Animals, like humans, need clean environments to live in. Designed by Jacksonville, Fla.-based Ebert Norman Brady Architects, the new LEED Gold certified Jacksonville Animal Care and Protective Services building provides just that for its four-legged population. The 41,000-square-foot facility is located on a reclaimed 4 1/2-acre brownfield site and replaces an aged and overcrowded shelter. The donut-shaped building is designed to maximize natural light and ventilation. The north end of the building is the adoption and administrative area, which boasts large expanses of glass and bright colors. That northern orientation also allows for natural light without concern for solar gain. The central portion of the building houses the canine and feline wards. Canine wards are on the perimeter of the building with high ribbons of glass on each side and skylights for natural light. The feline wards are four free-standing individual buildings located in the courtyard for outdoor views, natural light, and optional cross ventilation via operable windows. Canine and feline units are situated to provide east-west solar orientation to mimic the natural daily cycle as much as possible. The south end of the facility includes a secured animal intake area, a medical treatment area, surgery suite, and employee entrance.
The mechanical systems required a minimum of 12 air changes per hour in each of the individual animal wards for disease and odor control. Retail and public areas are conditioned with direct expansion variable volume systems that provide space and sub-zone temperature control with exhaust fans for odor and pressure control in visitation areas. A dedicated direct-expansion, air-cooled, 100% outside air system with heat recovery and hot gas reheat for animal wards were specified where high air ventilation exchange rates were required. Other spaces are conditioned with constant volume, high efficiency, air-cooled direct expansion systems. Photo sensors in each of the naturally lit spaces sense daylight and dim interior lights to further save energy. The building is projected to use 40% less energy than a comparable building built to code.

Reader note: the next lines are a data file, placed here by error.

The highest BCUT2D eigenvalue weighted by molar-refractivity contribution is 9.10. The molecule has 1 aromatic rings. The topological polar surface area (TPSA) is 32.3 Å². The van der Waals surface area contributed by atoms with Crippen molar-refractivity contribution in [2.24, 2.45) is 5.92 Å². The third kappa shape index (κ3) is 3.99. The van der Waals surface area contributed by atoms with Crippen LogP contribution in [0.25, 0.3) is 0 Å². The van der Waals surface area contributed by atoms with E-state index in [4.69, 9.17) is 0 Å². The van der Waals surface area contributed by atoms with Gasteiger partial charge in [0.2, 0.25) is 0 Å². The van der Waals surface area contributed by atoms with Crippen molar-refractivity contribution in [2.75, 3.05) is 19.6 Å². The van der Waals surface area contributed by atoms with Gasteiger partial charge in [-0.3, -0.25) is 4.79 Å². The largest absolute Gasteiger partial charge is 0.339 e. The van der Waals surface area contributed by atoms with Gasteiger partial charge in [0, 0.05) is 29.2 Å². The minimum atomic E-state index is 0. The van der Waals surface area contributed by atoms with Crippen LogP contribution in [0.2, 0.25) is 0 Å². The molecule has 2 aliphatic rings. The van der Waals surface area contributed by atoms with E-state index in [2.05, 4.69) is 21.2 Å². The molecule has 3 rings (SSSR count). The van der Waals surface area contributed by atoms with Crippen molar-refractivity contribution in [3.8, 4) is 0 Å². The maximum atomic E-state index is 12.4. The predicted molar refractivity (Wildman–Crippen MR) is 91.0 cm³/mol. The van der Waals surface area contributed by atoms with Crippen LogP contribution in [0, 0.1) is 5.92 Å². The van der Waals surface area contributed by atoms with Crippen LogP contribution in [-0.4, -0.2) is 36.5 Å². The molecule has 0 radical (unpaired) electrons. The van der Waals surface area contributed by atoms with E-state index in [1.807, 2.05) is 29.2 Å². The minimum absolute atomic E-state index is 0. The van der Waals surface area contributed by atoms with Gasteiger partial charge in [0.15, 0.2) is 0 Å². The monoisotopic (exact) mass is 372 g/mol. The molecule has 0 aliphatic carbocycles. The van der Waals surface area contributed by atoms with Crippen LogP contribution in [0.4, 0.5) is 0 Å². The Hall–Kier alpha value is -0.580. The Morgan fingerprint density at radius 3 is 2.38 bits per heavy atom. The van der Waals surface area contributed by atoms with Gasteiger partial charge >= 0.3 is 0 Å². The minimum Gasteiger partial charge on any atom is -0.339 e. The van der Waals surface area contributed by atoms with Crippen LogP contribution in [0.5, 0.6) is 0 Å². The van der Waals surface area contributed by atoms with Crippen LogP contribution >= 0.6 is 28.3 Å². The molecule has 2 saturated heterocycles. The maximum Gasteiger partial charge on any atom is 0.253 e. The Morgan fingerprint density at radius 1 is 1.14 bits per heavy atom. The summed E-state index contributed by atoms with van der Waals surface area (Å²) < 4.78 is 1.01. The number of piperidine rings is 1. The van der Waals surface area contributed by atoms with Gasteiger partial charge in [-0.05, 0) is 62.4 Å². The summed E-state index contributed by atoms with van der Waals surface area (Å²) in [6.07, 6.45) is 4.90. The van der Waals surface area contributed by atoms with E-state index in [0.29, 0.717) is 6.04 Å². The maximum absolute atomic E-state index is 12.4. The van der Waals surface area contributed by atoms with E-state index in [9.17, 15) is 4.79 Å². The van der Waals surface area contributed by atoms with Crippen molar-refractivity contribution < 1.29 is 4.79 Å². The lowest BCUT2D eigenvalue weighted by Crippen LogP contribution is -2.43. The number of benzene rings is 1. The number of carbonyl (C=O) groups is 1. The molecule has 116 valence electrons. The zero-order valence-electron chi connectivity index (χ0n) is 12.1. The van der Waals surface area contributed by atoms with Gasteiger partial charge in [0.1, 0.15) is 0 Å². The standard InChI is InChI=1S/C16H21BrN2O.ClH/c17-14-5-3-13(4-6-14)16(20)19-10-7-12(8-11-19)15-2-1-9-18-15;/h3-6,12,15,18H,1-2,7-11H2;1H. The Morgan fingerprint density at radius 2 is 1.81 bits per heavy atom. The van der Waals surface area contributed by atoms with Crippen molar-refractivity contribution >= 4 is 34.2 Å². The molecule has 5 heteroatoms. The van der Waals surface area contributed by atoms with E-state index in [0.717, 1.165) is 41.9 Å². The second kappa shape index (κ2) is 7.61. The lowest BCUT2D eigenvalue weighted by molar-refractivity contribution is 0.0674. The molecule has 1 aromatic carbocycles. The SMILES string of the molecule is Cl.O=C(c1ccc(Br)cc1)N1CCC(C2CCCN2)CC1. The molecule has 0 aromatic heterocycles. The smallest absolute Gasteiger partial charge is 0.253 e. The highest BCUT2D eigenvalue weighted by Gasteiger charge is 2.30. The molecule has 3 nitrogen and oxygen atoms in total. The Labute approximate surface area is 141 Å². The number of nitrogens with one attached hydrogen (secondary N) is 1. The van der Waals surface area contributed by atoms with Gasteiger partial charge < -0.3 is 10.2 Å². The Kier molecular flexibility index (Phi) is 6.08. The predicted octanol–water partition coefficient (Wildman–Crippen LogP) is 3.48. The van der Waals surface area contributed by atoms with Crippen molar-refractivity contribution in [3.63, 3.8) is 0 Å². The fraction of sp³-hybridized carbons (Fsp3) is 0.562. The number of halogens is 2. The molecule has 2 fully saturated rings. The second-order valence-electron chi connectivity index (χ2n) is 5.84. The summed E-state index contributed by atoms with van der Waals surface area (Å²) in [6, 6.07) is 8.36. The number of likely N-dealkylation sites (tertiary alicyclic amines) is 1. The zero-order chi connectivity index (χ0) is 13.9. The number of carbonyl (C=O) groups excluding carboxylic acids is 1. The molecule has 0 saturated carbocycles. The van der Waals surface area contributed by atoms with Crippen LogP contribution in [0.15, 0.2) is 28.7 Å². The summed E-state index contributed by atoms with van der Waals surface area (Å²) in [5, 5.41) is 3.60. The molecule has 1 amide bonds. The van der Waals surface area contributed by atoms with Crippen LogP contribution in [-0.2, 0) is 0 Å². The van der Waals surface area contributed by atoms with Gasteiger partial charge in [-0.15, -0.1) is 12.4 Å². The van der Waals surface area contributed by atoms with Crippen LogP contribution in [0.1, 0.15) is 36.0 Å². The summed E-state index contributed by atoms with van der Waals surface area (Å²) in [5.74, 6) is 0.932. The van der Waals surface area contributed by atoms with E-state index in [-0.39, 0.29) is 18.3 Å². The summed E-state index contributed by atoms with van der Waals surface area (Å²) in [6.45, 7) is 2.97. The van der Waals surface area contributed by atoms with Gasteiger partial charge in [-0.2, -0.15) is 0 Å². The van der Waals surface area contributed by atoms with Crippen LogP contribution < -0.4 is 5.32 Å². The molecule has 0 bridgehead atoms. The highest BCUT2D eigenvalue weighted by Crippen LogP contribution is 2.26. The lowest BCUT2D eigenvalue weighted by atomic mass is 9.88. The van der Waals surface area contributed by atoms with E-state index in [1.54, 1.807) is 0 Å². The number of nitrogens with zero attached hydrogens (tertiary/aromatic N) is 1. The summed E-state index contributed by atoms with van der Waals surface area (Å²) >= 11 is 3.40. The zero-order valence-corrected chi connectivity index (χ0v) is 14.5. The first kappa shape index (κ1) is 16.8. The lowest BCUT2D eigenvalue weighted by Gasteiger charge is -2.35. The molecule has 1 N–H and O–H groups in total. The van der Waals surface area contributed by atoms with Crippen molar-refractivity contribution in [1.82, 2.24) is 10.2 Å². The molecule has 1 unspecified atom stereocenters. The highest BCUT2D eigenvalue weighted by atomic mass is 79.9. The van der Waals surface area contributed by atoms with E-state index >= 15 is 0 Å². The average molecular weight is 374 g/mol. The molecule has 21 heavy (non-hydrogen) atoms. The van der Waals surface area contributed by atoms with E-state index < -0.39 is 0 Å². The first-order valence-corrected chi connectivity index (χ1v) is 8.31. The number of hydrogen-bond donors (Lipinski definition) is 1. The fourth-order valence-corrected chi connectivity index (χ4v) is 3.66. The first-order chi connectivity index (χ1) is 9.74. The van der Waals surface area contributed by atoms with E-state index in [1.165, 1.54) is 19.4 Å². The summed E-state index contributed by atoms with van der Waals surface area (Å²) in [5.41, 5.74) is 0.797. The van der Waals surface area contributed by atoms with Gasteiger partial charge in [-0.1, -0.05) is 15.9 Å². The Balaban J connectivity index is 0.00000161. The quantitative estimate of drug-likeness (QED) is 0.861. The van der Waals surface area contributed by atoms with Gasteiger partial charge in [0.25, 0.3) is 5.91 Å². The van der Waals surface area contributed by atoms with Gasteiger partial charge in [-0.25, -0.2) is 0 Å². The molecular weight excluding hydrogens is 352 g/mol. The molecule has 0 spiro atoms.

Durable, budget-conscious materials include split-face masonry and architectural metal panels for the exterior and painted concrete masonry walls for the interior. These materials contain a high amount of recycled content and are recyclable at the end of their lives. About 43% of building materials were regionally sourced; 83% of construction waste was diverted from landfills. The facility also maintained close to 50% of the open space on the site.